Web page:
As another year moves to a close, it’s time once more for a batch of EOY productions. For multi-award-winning dancer/choreographer (and now teacher) Frances Rings, this terrain is familiar. However, as the head of Creative Studies at National Aboriginal Islander Skills Development Association (NAISDA), the job of mentoring students toward graduation and beyond isn’t just about getting kids ready for a night on the boards. Indeed, as it is for indigenous people worldwide, and others living with socio-cultural and economic disadvantage, the skills and discipline honed in training and performance speak to much more than the dream of a dance career.
For this reason, NAISDA’s upcoming StoryPlace season at Sydney’s Carriageworks aims to take the students of the Central Coast based college out of their purely Australian context and give them an opportunity to embody the experiences and cultural forms of their First Nation cousins from New Zealand. By inviting Maori dance maker Louise Potiki Bryant to create a work based on the creation stories of Māui, Rings is offering her charges the chance to enjoy the wider panorama that she herself was able to experience after her own career (at Bangarra Dance Theatre) came to an end.
She recalls that she visited and worked with an indigenous Canadian company. “It was really interesting to meet other indigenous choreographers and speak about process and themes and parallels and similar histories and, you know, how they were supported and, I guess, get a bit of perspective on what other indigenous artists were doing around the world,” she shares.
Having extracted herself from the often fraught discourse that surrounds indigenous life and art in this country, Rings was able to get a sense of the issues that impact First Nations more broadly. “The biggest thing actually is the rising sea levels,” she reveals, “because a lot of our island communities are affected by this.”
Knowing this, the words “story” and “place” resonate more powerfully. For indigenous people globally, country and culture are almost invariably intertwined. Thus, for NAISDA’s students, StoryPlace celebrates both Australia, with former Bangarra dancer Deborah Brown’s Bittersweet, and Aotearoa (or New Zealand) through Potiki Bryant’s work Kāpehu (Compass).
“It’s really important for me for our young people to have these connections with other First Nations people, to have those discussions and be able to speak about their own concerns,” Rings says. ”It’s fascinating for all of us because we reawaken the bonds between us and we inspire each other’s creative practise; but for the young people coming up, it’s important for them to know that it’s not just about what’s happening here. You know, we’re a global people, and our stories need to be heard, not only here but overseas.”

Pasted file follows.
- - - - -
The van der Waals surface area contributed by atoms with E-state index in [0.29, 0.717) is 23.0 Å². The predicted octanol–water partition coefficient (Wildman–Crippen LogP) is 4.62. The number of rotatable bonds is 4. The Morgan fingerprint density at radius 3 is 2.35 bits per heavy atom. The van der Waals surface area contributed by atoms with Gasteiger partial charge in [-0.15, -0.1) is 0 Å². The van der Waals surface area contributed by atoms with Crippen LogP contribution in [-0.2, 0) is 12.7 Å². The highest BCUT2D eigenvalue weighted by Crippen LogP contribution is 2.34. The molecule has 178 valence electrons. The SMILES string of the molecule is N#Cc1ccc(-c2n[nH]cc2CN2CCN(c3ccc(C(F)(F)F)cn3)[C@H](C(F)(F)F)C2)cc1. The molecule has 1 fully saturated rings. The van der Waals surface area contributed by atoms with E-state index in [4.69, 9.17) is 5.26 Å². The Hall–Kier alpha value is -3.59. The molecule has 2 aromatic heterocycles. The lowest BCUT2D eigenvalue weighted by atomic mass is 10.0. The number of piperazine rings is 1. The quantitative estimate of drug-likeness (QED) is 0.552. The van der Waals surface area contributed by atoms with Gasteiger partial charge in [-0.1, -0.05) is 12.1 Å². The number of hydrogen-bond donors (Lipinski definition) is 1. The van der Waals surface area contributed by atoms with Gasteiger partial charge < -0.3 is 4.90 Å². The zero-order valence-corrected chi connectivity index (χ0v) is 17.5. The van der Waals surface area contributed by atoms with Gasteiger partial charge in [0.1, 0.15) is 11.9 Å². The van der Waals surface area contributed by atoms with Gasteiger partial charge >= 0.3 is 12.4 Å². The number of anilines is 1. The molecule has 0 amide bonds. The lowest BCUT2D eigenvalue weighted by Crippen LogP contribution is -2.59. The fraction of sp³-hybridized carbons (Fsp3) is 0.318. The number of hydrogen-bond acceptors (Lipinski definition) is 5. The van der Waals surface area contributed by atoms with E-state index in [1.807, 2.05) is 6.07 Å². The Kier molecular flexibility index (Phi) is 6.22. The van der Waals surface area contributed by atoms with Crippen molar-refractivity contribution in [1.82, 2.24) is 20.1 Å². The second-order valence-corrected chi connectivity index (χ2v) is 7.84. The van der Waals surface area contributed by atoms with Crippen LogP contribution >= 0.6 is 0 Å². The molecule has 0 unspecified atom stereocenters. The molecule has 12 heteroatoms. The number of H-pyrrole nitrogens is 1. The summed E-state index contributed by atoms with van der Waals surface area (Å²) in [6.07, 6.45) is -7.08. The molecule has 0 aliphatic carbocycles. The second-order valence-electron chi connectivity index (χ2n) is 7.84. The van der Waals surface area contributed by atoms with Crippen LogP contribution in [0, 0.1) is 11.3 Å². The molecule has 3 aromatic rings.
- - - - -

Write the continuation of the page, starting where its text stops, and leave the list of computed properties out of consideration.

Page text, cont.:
According to Rings, however, there is another important factor at play — namely, the dance itself. As she notes, Maori dance is very powerful, whereas Australian aboriginal dance is more subtle. Potiki Bryant not only will bring a range of contorted shapes, groundedness and earth connection to Kāpehu but also a taste of the front on energy and pride that runs through Maori dance practise.
“The movement is very contemporary, but the way it’s framed with the costume and the music and other elements, it has this timeless, ancient quality to it,” Rings notes. “I think it’s the way that those other elements surround the choreography that create that sense of timelessness. There’s also a spirited quality to the work as well.”
Yet, for all the nuanced particulars and the specifics of history, cosmology and current practise, a core universality emerges, one which transcends the silos of ethnicity, gender or ideology. “You know, I’ve travelled all over the world, and although we might not speak the same language, there’s been a connection and I think that’s the human experience,” Rings argues. “We are the same. We have a sense of sacredness, we all value the same things – health, kinship, family – and we all know right and wrong, and there are laws that provide the guidelines for our lives.”
In this light, StoryPlace offers performers and audiences a window on a deeper unity. As the double bill’s director declares, “The more that we find the inter-connectedness between us, the more we acknowledge that, the better. You know, it’s like, if we see people hurting and in pain, our natural instinct is to help them; and I think that sometimes politics stops us from doing that. But as artists, our job is to remind people of this and to ask those provocative questions and put those things on stage.”
Here again is where dance has its particular power, in that the body is truly what we all have in common. “The body can take us to the edge of something. It can help us transform and become something else,” Rings concludes. “You don’t need to Google it. You don’t need to sit down and have all the answers; it’s about experiencing and going someplace else, even if just for an hour.”
NAISDA Dance and Carriageworks present StoryPlace, from Nov 22-24. For tickets and more information, visit naisda.com.au/2018/10/11/naisda-dance-carriageworks-present-storyplace.
By Paul Ransom of Dance Informa.